Thanks for the input,

  2. Hugh Sutherland

    Hi Tibor,
    Yes, buyers do lead salespeople on because some can’t get the message – “I am not in the market right now so stop wasting my time”.
    My experience with salespeople is they fail to first develop a relationship with their clients before they jump into order taking. My experience is that building the relationship is the difficult part but once established a mutual trust overcomes the possibility of being lied to. Trust is a two-way street upon which all sales are built, nobody will buy from someone whom they distrust.

    • Tibor Shanto


      Great point, sometimes the lack of mutual trust causes deals to fall apart, and the buyer is just not comfortable enough to tell the seller why.

      Thanks for the feedback,

  3. Indrabir

    Some fair comments there however how many times have you found that when you are in with procurement or the buying team will they tell you one thing then another, make a commitment and not keep it. If sales people acted as unprofessionally as many of these buyers we would be out on an ear.

    Let each decide whether to call it lying or letting you down gently the result is the same and so often the poor sales guy who asked all the right questions at all the right times to have some one go back on them because they want the best “deal” or his manager changed his mind doesn’t sit quite right.

  4. Tibor Shanto


    Nothing is 100%, and there will be times when we are mislead, but I would also submit that there ways sales people can test this. But simply saying buyers are liars when things don’t go our way, rather than examining what we could have done differently, is not what a sales pro should settle for.

    Thank you for the comment,

  5. Karri Flatla

    It took me oh, many years to internalize this truth but now that I’m in real estate it’s even more glaringly obvious than when I was consulting:

    If you attract the right clients and invest in the right kind of relationship-building PROCESS, the “close” happens automagically.

    Of course, there are many “closing” moments along the way, but every time we ask a great question or just shut up and really listen, we lay another brick of trust … and loyalty.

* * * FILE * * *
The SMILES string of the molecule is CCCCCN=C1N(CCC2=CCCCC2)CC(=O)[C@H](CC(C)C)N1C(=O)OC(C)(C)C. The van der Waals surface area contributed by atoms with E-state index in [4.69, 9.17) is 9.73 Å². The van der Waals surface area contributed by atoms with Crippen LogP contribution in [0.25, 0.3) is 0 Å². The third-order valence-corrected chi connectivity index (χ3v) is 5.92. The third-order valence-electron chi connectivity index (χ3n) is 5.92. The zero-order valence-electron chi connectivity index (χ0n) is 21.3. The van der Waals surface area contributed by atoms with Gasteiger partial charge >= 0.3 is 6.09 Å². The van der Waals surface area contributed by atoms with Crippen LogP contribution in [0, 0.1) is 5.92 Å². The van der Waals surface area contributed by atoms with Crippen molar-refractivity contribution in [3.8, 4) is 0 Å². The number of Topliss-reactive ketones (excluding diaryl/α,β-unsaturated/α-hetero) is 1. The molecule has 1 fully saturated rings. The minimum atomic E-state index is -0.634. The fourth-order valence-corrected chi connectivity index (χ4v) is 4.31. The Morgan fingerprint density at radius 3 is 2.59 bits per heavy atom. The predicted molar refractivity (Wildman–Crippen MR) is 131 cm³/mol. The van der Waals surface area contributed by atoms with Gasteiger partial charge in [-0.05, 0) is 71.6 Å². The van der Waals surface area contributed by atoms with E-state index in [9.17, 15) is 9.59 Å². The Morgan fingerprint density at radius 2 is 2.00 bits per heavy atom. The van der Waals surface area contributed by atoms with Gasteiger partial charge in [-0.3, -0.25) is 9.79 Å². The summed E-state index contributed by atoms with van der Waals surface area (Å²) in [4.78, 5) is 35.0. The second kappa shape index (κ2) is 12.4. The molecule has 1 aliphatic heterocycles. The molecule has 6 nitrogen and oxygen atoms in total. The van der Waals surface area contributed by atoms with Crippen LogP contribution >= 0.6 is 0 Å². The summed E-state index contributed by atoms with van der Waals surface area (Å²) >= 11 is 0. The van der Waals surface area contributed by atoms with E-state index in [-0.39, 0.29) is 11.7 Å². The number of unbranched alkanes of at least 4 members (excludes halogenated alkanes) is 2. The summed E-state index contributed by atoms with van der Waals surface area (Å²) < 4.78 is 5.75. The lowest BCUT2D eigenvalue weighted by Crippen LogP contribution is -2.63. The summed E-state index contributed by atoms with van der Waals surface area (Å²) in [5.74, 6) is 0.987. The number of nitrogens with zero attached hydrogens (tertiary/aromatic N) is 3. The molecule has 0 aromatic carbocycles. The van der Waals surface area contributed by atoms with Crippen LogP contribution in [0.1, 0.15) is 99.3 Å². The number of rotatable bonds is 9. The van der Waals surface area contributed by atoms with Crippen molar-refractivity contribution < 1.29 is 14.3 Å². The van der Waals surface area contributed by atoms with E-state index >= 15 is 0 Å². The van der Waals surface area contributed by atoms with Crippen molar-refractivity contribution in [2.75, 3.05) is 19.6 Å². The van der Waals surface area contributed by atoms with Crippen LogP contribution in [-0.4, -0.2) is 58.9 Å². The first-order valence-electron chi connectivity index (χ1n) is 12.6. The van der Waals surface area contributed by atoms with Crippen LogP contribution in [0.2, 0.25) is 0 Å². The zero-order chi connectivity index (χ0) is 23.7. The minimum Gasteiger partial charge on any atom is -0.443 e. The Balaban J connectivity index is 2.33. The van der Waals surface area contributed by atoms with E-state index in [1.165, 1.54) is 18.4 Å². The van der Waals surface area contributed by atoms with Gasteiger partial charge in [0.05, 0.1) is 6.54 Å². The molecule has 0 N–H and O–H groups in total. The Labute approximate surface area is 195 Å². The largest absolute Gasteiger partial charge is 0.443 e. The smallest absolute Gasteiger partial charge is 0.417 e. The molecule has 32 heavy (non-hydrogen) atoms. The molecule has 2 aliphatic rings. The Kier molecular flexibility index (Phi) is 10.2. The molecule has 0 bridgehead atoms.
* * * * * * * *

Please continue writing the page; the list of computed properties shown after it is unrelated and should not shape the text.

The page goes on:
It’s waaaay too easy to blame the customer. Sure you get a lemon once and a while (like with anything in life). But most of the time people just need to be taken care of. If they are dancing around the truth, there is usually a good reason for that.

    I blogged this one. Thanks for the hit of inspiration over here on the B2C side ;-)
    Great post.

    • Tibor Shanto


      Thanks for the input, it is important to focus on the reason rather than the blame.


  6. Nuno

    Clients are liars, they don’t walk their talk or they don’t walk their talk. I’m talking about selling very expensive furniture, they say they will buy lots of items just to get a discount and buy one single item or a only a few but trying to take you out any ability to make a profit. They too talk about buying some expensive items but very poorly dressed or with indecent skin, air and theets care. Give yourself the blessed atribute of holy patience and they will buy something from you while you keep your eyes on real good clients with a problem for you to solve and little time to waste.

    • Tibor Shanto


      I don’t agree that buyers are liars, they just played that one better.

      The question is what can you do to avoid that in the future and create a level playing field for all.